Case numbers edge upward in West Africa Ebola outbreak

Guinea’s health ministry today reported 10 more infections compatible with Ebola virus disease (EVD), as hospital officials in the country’s capital probe a cluster of cases linked to a funeral, one of which involved a doctor who died from his infection, the World Health Organization (WHO) Regional Office for Africa reported today.

The new EVD cases in Guinea lift the country’s outbreak total to 168. Seven new deaths have been reported, pushing the fatality number to 108. So far 71 of the infections have been confirmed by lab tests.

As of Apr 11, the most recent illness onsets are Apr 10, in patients from Conakry, the capital, and Guekedou, an area in the forested area of southeastern Guinea, near where the outbreak is thought to have started. The onset date falls well within the disease’s 2- to 21-day incubation period, a sign that that the outbreak is ongoing.

The WHO said doctors at the Donka Hospital isolation facility in Conakry are probing a cluster of patients who had funeral contact with a relative who died on Apr 1 from a suspected malaria infection. Two of the contacts were admitted on Apr 12 and tested positive for EVD. An internal medicine doctor who had treated the patient and later died is also part of the transmission chain. The WHO said he had symptoms of EVD but no bleeding and that his postmortem samples were positive for the virus.

So far 16 healthcare workers are among Guinea’s EVD cases, and in 11 of those the infections were lab-confirmed. The WHO said efforts to promote safe burial practices are ongoing and that in response to the cluster, hospital officials are beefing up surveillance, triage procedures, and infection control.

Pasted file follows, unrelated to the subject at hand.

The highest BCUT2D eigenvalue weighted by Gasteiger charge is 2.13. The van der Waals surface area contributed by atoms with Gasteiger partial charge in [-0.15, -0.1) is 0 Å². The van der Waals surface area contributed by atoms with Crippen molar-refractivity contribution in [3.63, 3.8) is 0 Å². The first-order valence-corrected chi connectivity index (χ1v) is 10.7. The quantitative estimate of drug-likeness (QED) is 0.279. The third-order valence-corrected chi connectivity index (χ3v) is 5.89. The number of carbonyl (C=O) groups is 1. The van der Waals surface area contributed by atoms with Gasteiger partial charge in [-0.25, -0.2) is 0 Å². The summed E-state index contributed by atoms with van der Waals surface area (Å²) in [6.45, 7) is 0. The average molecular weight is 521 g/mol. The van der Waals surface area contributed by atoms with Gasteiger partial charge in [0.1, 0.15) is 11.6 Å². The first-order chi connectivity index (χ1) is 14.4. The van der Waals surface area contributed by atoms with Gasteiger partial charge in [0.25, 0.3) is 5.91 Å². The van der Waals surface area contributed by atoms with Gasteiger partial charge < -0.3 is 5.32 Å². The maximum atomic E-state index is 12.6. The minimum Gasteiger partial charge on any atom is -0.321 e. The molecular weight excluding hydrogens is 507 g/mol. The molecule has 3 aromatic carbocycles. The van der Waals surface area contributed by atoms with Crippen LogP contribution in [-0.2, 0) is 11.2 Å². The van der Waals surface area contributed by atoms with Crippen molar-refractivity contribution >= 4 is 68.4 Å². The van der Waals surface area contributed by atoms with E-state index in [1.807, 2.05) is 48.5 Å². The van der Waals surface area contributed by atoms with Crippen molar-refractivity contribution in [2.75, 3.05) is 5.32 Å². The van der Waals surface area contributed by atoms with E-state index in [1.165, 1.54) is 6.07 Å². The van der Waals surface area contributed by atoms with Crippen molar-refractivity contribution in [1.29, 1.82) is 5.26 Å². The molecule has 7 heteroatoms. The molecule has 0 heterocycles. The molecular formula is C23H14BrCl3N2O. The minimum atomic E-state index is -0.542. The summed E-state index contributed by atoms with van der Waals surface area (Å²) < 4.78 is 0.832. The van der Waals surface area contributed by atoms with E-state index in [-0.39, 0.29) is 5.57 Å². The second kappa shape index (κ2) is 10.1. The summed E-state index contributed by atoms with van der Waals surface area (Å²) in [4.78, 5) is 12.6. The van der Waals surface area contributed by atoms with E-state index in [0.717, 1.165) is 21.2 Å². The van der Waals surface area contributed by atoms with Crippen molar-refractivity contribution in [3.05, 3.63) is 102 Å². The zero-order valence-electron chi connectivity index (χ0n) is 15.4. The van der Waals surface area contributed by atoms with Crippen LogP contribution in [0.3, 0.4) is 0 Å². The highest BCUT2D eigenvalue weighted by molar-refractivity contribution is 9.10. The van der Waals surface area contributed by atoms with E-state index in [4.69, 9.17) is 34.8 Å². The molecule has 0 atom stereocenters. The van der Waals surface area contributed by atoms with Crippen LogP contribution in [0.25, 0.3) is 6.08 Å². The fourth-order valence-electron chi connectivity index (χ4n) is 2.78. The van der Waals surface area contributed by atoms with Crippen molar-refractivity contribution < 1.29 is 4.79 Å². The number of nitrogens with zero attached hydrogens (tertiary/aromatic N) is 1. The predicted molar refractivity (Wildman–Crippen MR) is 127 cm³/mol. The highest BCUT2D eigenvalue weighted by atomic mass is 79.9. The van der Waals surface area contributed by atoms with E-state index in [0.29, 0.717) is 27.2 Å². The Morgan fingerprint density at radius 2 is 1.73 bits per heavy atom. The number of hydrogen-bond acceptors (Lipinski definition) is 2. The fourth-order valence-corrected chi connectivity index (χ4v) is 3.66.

As of Apr 10, 11 patients were still hospitalized, and 37 had been discharged. Medical teams are still monitoring 396 contacts.

Liberia’s health ministry is reporting one more EVD case as of Apr 11, raising that country’s total to 26, according to the WHO. One more patient has died, edging the number of fatalities there to 13. Among the country’s six lab-confirmed case-patients, three are healthcare workers.

The most recent clinical case was detected Apr 11, and the most recent lab-confirmed patient was hospitalized Apr 4. So three people remain hospitalized, and five who tested negative were discharged. Health officials are still monitoring 35 contacts.

In Mali, the total number of suspected cases remains at six—three in Bamako, the country’s capital, and three in two different cities in the Koulikoro region. Tests on samples from the patients are under way at the Pasteur Institute in Senegal and results are expected shortly, the WHO said. Earlier results on two other suspected patients from Mali were negative.




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